UPDATED on May 5, 2016
Everybody has an opinion on windows, and there’s a lot to talk about. Which frame material do you prefer: wood or fiberglass? Do you like double-hungs, sliders, or casements? Who provides better warranty service, Marvin or Pella?
Window selection is a complicated topic, so I’ll approach the issue in small bites. In this article I’ll focus on glazing.
Windows are crucial to a home’s thermal performance and the comfort of occupants. In a cold climate, the wrong windows will act like holes in a home’s thermal envelope, leaking tremendous amounts of heat. In contrast, the best performing windows can actually collect more heat than they lose during the winter months, turning your walls’ weakest link into an asset.
In a hot climate, windows with the wrong type of glazing are often the leading cause of summer overheating — they’re probably the main reason that your air conditioner struggles to keep your home cool on summer afternoons. That’s why the right type of glazing can transform an unlivable room into a pleasant oasis.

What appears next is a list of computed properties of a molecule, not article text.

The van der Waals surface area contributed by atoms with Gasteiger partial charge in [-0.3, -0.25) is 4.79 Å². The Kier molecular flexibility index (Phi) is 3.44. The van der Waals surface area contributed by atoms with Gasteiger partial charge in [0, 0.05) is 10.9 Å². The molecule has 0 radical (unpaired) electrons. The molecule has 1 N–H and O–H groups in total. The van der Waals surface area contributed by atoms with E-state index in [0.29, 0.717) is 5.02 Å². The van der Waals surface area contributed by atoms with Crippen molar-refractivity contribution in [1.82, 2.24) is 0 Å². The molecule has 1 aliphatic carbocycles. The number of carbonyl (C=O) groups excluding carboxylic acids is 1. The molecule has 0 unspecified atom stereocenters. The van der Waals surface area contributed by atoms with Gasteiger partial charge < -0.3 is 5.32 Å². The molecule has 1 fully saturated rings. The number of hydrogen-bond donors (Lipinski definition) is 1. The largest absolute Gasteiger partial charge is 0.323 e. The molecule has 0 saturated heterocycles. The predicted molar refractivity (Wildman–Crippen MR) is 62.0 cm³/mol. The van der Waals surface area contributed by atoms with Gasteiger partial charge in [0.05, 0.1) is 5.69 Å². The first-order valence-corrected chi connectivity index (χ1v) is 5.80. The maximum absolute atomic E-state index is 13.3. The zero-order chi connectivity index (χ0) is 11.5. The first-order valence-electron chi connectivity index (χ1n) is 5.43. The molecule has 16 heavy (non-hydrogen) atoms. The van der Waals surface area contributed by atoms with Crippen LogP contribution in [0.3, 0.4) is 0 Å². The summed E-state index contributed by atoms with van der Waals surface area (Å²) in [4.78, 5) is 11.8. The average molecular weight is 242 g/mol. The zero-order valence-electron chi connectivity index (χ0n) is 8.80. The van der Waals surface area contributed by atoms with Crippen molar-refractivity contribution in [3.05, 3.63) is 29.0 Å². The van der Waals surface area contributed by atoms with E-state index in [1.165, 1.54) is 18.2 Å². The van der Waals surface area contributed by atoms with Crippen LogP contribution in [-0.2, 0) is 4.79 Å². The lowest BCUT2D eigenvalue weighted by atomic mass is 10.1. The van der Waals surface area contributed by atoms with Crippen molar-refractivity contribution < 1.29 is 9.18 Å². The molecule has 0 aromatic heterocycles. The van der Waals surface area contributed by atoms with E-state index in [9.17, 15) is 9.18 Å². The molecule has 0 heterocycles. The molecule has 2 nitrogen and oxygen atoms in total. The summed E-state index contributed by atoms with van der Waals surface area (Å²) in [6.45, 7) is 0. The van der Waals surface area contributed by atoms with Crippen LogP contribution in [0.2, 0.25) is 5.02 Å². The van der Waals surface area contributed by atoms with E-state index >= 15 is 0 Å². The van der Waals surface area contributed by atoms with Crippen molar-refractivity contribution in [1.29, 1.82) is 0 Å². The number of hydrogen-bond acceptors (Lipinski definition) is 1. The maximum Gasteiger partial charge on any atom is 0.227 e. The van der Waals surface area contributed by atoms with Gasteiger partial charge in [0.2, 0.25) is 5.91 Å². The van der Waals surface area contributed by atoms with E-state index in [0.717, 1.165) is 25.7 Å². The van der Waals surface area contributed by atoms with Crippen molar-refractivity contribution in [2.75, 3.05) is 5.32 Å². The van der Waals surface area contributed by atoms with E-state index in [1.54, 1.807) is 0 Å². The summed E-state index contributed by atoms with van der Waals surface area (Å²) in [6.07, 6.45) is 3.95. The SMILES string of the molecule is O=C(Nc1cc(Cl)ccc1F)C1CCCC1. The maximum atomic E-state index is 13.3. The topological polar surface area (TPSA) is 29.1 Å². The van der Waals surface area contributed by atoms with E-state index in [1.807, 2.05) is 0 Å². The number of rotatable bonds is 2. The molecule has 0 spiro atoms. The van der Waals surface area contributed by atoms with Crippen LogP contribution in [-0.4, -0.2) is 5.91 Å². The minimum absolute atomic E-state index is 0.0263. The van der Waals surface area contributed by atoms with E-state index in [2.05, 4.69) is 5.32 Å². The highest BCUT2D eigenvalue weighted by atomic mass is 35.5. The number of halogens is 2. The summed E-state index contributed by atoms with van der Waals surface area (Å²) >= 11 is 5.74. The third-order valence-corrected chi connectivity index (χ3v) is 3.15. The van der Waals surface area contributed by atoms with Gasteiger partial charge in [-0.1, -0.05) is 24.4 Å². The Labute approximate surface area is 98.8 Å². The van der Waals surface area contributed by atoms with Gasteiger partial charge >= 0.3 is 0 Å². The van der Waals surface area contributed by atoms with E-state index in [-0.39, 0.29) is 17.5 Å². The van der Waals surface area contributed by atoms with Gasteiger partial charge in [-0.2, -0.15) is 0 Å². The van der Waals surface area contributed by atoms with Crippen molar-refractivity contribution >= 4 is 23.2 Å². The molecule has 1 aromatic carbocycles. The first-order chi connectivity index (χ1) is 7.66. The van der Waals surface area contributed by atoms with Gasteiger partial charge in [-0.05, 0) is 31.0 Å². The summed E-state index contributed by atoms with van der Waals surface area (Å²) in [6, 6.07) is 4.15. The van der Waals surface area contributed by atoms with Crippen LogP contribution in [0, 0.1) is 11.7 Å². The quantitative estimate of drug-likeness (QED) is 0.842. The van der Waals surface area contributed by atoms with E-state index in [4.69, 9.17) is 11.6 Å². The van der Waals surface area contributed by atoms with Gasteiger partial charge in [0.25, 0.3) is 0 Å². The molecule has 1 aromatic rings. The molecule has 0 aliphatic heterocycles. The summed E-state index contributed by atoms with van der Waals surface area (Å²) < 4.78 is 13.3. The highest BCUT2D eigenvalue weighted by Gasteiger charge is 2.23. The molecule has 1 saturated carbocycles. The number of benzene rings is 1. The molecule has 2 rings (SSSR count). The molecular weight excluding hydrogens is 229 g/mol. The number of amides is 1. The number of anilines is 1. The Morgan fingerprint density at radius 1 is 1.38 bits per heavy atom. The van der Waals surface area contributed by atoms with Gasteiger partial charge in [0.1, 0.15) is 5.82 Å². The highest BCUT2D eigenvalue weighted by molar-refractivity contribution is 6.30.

If you are building a new home, the cost to upgrade from run-of-the-mill windows to high-performance windows is relatively small, and the incremental cost can easily be justified by future energy savings. Upgrading to better windows will never be cheaper than during new construction.
If your existing home has bad windows, however, the cost to replace every window in your home with new high-performance windows is often prohibitive. After all, the cost to replace an existing window will always be significantly more than the incremental cost to upgrade to better windows when the house is being built.
Old-fashioned single-glazed windows have been relegated to garages and barns. These days, the vast majority of new residential windows come with either…